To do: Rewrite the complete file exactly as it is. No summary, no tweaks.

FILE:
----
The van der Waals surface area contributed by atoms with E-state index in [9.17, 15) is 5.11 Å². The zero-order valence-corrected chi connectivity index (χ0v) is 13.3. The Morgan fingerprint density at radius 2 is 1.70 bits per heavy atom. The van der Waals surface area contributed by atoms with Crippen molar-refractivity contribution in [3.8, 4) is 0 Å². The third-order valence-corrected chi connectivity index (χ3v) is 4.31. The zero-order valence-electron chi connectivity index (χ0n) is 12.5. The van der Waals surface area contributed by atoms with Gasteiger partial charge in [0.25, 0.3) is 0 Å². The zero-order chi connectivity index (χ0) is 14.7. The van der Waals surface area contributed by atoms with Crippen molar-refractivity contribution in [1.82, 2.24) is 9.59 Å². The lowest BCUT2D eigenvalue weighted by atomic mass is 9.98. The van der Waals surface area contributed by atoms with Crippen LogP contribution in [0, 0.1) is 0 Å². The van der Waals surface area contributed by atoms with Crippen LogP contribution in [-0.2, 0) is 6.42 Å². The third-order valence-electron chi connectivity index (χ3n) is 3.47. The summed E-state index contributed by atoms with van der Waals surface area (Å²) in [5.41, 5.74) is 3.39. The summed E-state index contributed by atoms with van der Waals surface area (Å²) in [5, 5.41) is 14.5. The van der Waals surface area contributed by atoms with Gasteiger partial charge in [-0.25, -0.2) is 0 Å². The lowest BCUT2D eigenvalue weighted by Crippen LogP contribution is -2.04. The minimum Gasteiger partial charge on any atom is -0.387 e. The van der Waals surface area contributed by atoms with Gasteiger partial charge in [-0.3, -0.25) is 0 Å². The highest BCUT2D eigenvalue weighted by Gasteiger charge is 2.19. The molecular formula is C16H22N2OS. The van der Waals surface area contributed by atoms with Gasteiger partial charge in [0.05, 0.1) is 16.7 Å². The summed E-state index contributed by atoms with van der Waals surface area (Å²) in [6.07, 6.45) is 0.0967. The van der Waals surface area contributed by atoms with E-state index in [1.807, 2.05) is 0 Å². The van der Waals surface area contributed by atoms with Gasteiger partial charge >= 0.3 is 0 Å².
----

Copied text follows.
The van der Waals surface area contributed by atoms with E-state index in [9.17, 15) is 5.11 Å². The zero-order valence-corrected chi connectivity index (χ0v) is 13.3. The Morgan fingerprint density at radius 2 is 1.70 bits per heavy atom. The van der Waals surface area contributed by atoms with Crippen molar-refractivity contribution in [3.8, 4) is 0 Å². The third-order valence-corrected chi connectivity index (χ3v) is 4.31. The zero-order valence-electron chi connectivity index (χ0n) is 12.5. The van der Waals surface area contributed by atoms with Gasteiger partial charge in [0.25, 0.3) is 0 Å². The zero-order chi connectivity index (χ0) is 14.7. The van der Waals surface area contributed by atoms with Crippen molar-refractivity contribution in [1.82, 2.24) is 9.59 Å². The lowest BCUT2D eigenvalue weighted by atomic mass is 9.98. The van der Waals surface area contributed by atoms with Crippen LogP contribution in [0, 0.1) is 0 Å². The van der Waals surface area contributed by atoms with Crippen LogP contribution in [-0.2, 0) is 6.42 Å². The third-order valence-electron chi connectivity index (χ3n) is 3.47. The summed E-state index contributed by atoms with van der Waals surface area (Å²) in [5.41, 5.74) is 3.39. The summed E-state index contributed by atoms with van der Waals surface area (Å²) in [5, 5.41) is 14.5. The van der Waals surface area contributed by atoms with Gasteiger partial charge in [-0.25, -0.2) is 0 Å². The lowest BCUT2D eigenvalue weighted by Crippen LogP contribution is -2.04. The minimum Gasteiger partial charge on any atom is -0.387 e. The van der Waals surface area contributed by atoms with Gasteiger partial charge in [-0.3, -0.25) is 0 Å². The highest BCUT2D eigenvalue weighted by Gasteiger charge is 2.19. The molecular formula is C16H22N2OS. The van der Waals surface area contributed by atoms with Gasteiger partial charge in [0.05, 0.1) is 16.7 Å². The summed E-state index contributed by atoms with van der Waals surface area (Å²) in [6.07, 6.45) is 0.0967. The van der Waals surface area contributed by atoms with E-state index in [1.807, 2.05) is 0 Å². The van der Waals surface area contributed by atoms with Gasteiger partial charge >= 0.3 is 0 Å².